I don’t think that I am a didactic writer. I like me some themes. I enjoy politics. Literature is great when it engages with the world. But if I want to read a pamphlet or a manifesto, I have a drawer full, I don’t need to read stories to get an opinion. I like story in my story.
I hope that my story KAIJU! is not too didactic, I really do. I won’t say too much as I don’t want to give the story away (you can click here and read it for free), however it went through a number of drafts over several years. The good folk at Fleas on the Dog asked me to write an author’s note about it, and how those drafts became increasingly informed, or infused, by my lived experience:
The drafts became infused with the real life horror story my family has lived through over the past decade. Two of my daughters suffer from a horrible chronic Lyme-like disease, with distressing and painful symptoms, which was neither diagnosed nor treated properly for years, because the disease is not recognised as occurring in Australia. I recall many nights sitting in emergency rooms in the wonderful high tech hospitals of my first world country, staring at signs warning patients not to disrespect or assault staff. Quite right, too—there had been an ugly spate of attacks on people who were just doing their job. However, I would look at these signs and dwell on the cognitive dissonance as my beautiful girls were disrespected, disbelieved and disregarded by dismissive, condescending and awful doctors who accused them of malingering or being unduly sensitive. If only those doctors respected my children. And why must patients always be polite and obedient? Why shouldn’t they …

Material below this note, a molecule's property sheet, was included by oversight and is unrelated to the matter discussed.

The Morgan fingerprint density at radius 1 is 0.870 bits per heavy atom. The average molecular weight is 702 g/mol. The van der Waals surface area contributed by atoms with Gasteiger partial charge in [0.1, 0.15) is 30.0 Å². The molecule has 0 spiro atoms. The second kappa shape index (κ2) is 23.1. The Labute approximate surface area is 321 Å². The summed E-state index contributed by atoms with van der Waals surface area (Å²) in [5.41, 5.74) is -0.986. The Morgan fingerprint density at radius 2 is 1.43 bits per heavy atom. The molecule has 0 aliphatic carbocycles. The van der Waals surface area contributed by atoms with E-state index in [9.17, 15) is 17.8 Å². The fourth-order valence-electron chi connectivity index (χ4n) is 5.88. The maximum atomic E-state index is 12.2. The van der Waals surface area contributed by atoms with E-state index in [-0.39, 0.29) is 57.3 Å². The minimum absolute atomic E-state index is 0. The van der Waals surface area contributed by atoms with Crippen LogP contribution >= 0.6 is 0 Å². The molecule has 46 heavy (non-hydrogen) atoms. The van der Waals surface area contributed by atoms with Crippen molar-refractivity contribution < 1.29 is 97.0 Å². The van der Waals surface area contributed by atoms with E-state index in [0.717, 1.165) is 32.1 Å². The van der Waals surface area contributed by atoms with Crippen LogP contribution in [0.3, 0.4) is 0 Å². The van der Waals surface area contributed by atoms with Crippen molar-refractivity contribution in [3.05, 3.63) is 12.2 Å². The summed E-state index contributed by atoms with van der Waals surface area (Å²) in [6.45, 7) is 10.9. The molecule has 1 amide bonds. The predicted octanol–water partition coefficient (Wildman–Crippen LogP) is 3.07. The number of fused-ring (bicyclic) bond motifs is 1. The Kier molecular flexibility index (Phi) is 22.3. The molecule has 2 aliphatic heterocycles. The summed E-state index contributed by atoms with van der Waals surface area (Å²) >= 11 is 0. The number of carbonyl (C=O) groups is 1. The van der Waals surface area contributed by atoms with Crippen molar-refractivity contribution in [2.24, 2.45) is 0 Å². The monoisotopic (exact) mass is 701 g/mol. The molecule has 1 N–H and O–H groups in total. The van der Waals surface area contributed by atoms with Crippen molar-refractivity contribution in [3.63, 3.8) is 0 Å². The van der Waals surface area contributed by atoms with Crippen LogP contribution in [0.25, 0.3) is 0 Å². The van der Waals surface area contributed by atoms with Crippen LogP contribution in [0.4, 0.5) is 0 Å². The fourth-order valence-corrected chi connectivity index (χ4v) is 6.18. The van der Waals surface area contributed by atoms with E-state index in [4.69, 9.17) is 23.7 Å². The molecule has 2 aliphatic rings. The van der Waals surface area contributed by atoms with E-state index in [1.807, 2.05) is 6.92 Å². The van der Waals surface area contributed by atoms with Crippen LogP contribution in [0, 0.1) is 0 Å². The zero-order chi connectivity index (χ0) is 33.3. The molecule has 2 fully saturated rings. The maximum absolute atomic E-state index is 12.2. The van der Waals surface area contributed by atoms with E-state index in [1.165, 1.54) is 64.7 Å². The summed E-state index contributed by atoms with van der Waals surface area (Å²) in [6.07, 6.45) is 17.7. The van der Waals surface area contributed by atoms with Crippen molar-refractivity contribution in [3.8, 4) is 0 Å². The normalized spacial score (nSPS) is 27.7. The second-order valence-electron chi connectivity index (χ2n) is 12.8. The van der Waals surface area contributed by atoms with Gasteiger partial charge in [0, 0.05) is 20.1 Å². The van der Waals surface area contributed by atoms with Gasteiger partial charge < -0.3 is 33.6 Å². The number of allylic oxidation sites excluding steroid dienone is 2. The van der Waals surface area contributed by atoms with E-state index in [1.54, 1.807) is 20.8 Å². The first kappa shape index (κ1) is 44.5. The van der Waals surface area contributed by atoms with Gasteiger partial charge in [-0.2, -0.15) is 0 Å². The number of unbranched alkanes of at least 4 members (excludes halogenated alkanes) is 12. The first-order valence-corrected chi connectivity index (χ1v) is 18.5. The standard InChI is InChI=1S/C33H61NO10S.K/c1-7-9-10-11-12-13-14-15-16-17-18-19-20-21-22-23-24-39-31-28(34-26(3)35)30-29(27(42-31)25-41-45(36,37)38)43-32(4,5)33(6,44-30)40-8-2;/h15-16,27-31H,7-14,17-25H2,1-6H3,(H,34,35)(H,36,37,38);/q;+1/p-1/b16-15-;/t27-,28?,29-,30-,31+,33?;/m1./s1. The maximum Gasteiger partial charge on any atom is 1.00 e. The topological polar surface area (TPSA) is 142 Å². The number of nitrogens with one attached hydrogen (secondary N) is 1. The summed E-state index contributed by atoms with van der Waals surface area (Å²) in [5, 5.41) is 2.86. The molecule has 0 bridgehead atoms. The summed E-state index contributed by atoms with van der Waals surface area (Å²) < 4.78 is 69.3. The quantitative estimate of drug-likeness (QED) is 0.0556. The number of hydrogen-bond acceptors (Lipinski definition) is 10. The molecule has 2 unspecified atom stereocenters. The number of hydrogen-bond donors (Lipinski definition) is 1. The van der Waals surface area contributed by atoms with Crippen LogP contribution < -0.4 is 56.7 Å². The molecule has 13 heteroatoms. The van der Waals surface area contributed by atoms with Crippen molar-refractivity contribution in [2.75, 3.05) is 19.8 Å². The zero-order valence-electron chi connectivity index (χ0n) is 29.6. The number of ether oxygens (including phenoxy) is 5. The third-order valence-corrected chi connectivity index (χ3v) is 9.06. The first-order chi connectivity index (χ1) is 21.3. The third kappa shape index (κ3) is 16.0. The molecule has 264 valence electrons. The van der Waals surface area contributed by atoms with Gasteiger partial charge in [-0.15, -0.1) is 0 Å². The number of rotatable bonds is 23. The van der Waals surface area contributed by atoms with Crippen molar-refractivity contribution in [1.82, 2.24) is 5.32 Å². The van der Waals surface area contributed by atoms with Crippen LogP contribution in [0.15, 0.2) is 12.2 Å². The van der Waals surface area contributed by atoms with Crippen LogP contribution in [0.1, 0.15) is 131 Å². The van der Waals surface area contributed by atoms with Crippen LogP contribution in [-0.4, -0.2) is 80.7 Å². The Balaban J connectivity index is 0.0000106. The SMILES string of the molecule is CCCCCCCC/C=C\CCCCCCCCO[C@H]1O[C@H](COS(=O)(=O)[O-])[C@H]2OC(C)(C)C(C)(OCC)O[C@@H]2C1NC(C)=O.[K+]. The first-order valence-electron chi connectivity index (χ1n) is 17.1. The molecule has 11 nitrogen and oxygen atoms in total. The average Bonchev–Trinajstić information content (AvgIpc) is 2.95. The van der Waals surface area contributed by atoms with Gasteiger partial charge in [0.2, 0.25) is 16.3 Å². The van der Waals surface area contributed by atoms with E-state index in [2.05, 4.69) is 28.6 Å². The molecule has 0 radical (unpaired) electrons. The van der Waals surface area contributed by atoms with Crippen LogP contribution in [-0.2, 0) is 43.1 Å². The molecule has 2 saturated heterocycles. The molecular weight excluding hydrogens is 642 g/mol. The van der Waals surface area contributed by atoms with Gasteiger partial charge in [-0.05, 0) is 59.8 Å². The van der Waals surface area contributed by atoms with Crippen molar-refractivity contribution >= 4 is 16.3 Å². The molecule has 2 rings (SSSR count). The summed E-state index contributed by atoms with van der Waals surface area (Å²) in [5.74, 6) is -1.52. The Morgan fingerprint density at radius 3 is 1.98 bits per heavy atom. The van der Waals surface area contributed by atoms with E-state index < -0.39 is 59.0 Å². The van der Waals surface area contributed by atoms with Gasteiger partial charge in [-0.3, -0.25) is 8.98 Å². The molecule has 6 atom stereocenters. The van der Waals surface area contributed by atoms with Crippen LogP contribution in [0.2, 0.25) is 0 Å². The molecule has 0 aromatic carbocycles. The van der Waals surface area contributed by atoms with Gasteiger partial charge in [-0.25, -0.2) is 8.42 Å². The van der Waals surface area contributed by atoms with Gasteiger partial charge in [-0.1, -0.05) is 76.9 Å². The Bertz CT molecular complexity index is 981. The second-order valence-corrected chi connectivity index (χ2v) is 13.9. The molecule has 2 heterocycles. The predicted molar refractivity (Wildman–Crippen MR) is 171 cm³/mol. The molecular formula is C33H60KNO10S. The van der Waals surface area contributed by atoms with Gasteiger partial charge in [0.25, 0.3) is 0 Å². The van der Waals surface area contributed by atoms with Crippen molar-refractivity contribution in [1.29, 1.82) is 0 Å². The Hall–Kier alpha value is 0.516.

… do the things that the characters in the story do.
KAIJU! is not a story about living with chronic lyme disease in Australia, but the story is informed by the experience of doing so. Be patient, don’t speak up, behave. Why? Because it is convenient for those of us in authority.